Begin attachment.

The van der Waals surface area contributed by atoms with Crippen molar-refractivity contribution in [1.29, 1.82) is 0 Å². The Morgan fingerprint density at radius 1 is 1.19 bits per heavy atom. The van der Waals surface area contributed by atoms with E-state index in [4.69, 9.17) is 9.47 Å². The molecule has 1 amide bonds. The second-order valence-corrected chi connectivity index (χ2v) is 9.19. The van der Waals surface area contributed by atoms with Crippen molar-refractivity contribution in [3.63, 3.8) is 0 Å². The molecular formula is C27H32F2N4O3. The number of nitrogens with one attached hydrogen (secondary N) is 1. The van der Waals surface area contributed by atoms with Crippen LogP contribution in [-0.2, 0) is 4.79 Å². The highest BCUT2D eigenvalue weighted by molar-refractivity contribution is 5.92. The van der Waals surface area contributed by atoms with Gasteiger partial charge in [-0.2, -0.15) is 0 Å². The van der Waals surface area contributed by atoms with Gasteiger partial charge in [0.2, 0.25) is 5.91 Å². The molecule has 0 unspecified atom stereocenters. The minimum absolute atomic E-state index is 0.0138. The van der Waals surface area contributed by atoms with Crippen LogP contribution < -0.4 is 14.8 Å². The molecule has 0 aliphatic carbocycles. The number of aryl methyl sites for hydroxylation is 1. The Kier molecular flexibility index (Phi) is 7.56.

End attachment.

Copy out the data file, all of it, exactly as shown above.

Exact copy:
The van der Waals surface area contributed by atoms with Crippen molar-refractivity contribution in [1.29, 1.82) is 0 Å². The Morgan fingerprint density at radius 1 is 1.19 bits per heavy atom. The van der Waals surface area contributed by atoms with E-state index in [4.69, 9.17) is 9.47 Å². The molecule has 1 amide bonds. The second-order valence-corrected chi connectivity index (χ2v) is 9.19. The van der Waals surface area contributed by atoms with Crippen molar-refractivity contribution in [3.63, 3.8) is 0 Å². The molecular formula is C27H32F2N4O3. The number of nitrogens with one attached hydrogen (secondary N) is 1. The van der Waals surface area contributed by atoms with Crippen LogP contribution in [-0.2, 0) is 4.79 Å². The highest BCUT2D eigenvalue weighted by molar-refractivity contribution is 5.92. The van der Waals surface area contributed by atoms with Gasteiger partial charge in [-0.2, -0.15) is 0 Å². The van der Waals surface area contributed by atoms with Gasteiger partial charge in [0.2, 0.25) is 5.91 Å². The molecule has 0 unspecified atom stereocenters. The minimum absolute atomic E-state index is 0.0138. The van der Waals surface area contributed by atoms with Crippen LogP contribution < -0.4 is 14.8 Å². The molecule has 0 aliphatic carbocycles. The number of aryl methyl sites for hydroxylation is 1. The Kier molecular flexibility index (Phi) is 7.56.